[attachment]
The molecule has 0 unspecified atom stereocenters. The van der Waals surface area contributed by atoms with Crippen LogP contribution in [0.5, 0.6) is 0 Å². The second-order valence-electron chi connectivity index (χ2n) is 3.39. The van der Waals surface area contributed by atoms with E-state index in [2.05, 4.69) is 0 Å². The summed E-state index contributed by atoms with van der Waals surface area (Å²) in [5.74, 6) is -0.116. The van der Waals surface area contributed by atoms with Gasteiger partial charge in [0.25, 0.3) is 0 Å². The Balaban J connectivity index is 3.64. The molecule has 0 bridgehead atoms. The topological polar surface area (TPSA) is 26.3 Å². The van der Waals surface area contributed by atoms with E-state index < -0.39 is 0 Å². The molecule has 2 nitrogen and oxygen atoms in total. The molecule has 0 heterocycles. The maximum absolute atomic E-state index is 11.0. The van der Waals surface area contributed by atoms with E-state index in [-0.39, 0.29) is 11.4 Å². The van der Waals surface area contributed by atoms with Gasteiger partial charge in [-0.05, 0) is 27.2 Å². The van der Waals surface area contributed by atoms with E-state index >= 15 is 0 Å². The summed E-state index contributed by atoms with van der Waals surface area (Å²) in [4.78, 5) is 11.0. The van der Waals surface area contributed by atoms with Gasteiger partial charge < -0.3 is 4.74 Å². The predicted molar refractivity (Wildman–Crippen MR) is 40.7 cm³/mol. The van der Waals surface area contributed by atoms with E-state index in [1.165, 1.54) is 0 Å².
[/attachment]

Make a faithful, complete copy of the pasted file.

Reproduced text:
The molecule has 0 unspecified atom stereocenters. The van der Waals surface area contributed by atoms with Crippen LogP contribution in [0.5, 0.6) is 0 Å². The second-order valence-electron chi connectivity index (χ2n) is 3.39. The van der Waals surface area contributed by atoms with E-state index in [2.05, 4.69) is 0 Å². The summed E-state index contributed by atoms with van der Waals surface area (Å²) in [5.74, 6) is -0.116. The van der Waals surface area contributed by atoms with Gasteiger partial charge in [0.25, 0.3) is 0 Å². The Balaban J connectivity index is 3.64. The molecule has 0 bridgehead atoms. The topological polar surface area (TPSA) is 26.3 Å². The van der Waals surface area contributed by atoms with E-state index < -0.39 is 0 Å². The molecule has 2 nitrogen and oxygen atoms in total. The molecule has 0 heterocycles. The maximum absolute atomic E-state index is 11.0. The van der Waals surface area contributed by atoms with E-state index in [-0.39, 0.29) is 11.4 Å². The van der Waals surface area contributed by atoms with Gasteiger partial charge in [-0.05, 0) is 27.2 Å². The van der Waals surface area contributed by atoms with E-state index >= 15 is 0 Å². The summed E-state index contributed by atoms with van der Waals surface area (Å²) in [4.78, 5) is 11.0. The van der Waals surface area contributed by atoms with Gasteiger partial charge < -0.3 is 4.74 Å². The predicted molar refractivity (Wildman–Crippen MR) is 40.7 cm³/mol. The van der Waals surface area contributed by atoms with E-state index in [1.165, 1.54) is 0 Å².